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Change Rules, But Preserve the Game
By Jeff Mount Posted in MLB on February 12, 2017 0 Comments
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As a general rule, sports should be leery about “tweaking” their rules.  This is especially true with tweaks that change the essence of the game.  Here are a few ground rules that I would apply to any competitive situation:

1)      Rules should be the same at all times.  For example, if Julian Edelman had made his miraculous catch a few seconds later, the Falcons would not have had to burn a timeout in order to challenge the call because it would have been reviewed automatically in the last two minutes.  If the Falcons had retained this timeout for their last drive, they would not have had to spike the ball when they did, and things might have gone differently.  This is not the kind of lucky break that should turn the outcome of a game.  The same principle applies to the NBA enforcing intentional foul rules differently in the last two minutes.  It’s just wrong. 

2)      Rules should not skew statistics in weird ways.  One of the objections to the overtime rule in college football is that quarterbacks can end up with an ungodly number of touchdown passes in a game, even if they did not play all that well.  The current overtime rules in the NHL have created a situation in which virtually everyone is over .500.  I may get used to that in another ten years or so, but it seems odd. 

3)      There should be some logical basis for how rules are implemented.  “We thought it would be more exciting” is not a logical basis for a rule change.  To have some extra points come from the two yard line and some from the fifteen is simply stupid.  The designated hitter fails this criteria, but it has been in place for so long that pitchers being lousy hitters is practically an evolutionary fact, like golfers wearing hideous pants, so it may be too late to change it. 

The idea for baseball to begin extra innings fails on all of these counts. The violation of rule one is self-evident. Rule two is a bit more subtle, but would you want to be the pitcher who comes in and takes a hit to his ERA for giving up a sacrifice bunt and a fly ball? By the current rules of how earned run average is calculated, a pitcher is not charged when he allows an inherited run to score, but what if he inherits that runner from the rule book? Do we treat that like an empty net goal and not charge it to anyone? What if the first hitter tries to sacrifice and the runner gets thrown out at third, but then that guy scores from first?  Does his run get charged to someone?  I know that in the era of sabermetrics we are not supposed to care about old school stats like ERA and RBIs, but most of us still do.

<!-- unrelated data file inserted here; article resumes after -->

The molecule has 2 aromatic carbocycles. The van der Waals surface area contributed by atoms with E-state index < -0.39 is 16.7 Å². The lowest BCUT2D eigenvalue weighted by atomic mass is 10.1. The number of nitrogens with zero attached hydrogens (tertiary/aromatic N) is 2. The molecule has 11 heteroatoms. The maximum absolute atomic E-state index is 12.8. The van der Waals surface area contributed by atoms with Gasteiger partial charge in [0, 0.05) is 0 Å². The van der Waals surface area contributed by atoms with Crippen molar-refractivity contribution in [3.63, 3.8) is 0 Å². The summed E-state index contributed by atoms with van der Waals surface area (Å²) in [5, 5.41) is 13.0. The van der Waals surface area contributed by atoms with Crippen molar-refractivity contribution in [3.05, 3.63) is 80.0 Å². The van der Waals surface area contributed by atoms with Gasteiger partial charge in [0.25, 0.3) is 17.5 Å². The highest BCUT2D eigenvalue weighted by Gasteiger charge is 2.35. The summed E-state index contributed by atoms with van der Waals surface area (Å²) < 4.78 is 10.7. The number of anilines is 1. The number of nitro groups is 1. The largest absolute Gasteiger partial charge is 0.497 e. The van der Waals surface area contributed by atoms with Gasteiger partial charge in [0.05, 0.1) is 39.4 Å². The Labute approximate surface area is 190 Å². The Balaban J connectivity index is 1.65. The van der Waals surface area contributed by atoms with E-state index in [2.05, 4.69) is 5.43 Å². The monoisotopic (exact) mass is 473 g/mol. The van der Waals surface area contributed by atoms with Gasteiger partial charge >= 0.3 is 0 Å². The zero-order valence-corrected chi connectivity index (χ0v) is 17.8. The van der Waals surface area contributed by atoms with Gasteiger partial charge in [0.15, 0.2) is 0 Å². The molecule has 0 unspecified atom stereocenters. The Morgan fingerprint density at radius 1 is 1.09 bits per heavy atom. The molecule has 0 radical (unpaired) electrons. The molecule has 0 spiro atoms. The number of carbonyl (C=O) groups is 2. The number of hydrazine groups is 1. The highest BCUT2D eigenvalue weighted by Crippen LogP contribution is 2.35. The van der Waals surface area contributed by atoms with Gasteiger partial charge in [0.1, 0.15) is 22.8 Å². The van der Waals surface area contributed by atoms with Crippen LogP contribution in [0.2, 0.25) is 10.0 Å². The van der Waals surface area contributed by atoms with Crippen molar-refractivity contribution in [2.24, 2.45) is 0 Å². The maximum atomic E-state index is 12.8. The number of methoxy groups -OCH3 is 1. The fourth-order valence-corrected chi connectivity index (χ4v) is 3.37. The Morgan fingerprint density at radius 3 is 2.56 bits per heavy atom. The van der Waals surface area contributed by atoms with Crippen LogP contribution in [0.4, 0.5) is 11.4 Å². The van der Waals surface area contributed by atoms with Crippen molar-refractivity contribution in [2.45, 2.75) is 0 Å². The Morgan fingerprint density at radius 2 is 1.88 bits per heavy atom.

Here’s another question: who is the runner?  Do you use the same guy over and over, or a new guy every inning?  Most teams only have a couple of guys on the bench, and in a close game some of them would have been used to pinch hit before extra innings, so nobody would be set up to do this.  They could just give the leadoff hitter every inning an intentional walk and a balk, but does that count as a plate appearance?  How does it impact his on base percentage?  Maybe we can do this in a way that keeps all the stats looking sensible, but I’m not seeing it. 

Baseball has been talking incessantly about improving the pace of play, but this is not where the problem lies.  Every pitch matters in an extra inning game, and fans will gladly sit for an extra hour to see a great game finish.  Where baseball loses us is when a 6-2 game goes three and a half hours because the manager who was up by four runs changed pitchers three times in the eighth inning, and when a 1-2-3 inning takes twenty minutes because the hitters step out after every pitch and as soon as they get set to hit the catcher calls time to go ask the pitcher if he wants to see a movie after the game. Fix those issues, and nobody will care if a game goes fifteen innings a couple of times a year. It bears mentioning that the craziest game in major league history, the 10-9 win by the Pirates over the Yankees in game seven of the 1960 World Series, took two hours and 36 minutes, so it is possible to play a baseball game with some degree of alacrity if those involved are motivated to do so.   

Joe Torre, baseball’s rules czar, did bring up a valid point about long games.  With bullpens composed predominantly of one inning specialists, any game longer than twelve innings decimates a bullpen to such an extent that even the team that wins a marathon game is usually worse off because that tired bullpen costs them a game later that week.  Most teams deal with this situation by having about four men shuttling back and forth from Triple A all season; if they wear two of them out in a long game, they simply bring up the other two.  In any case, this is a real concern, both from a competitive aspect and from the standpoint of pitchers’ health, because it seems these days that any time a pitcher is asked to do something outside of his comfort zone he ends up on the disabled list. 

On balance, though, the magnitude of this problem is not great enough to justify a “tweak” this substantial.  Maybe it brings more excitement to the game, but more exciting doesn’t always translate to better. If it did Rollerball would be a real thing. 

Baseball extra innings rule changes

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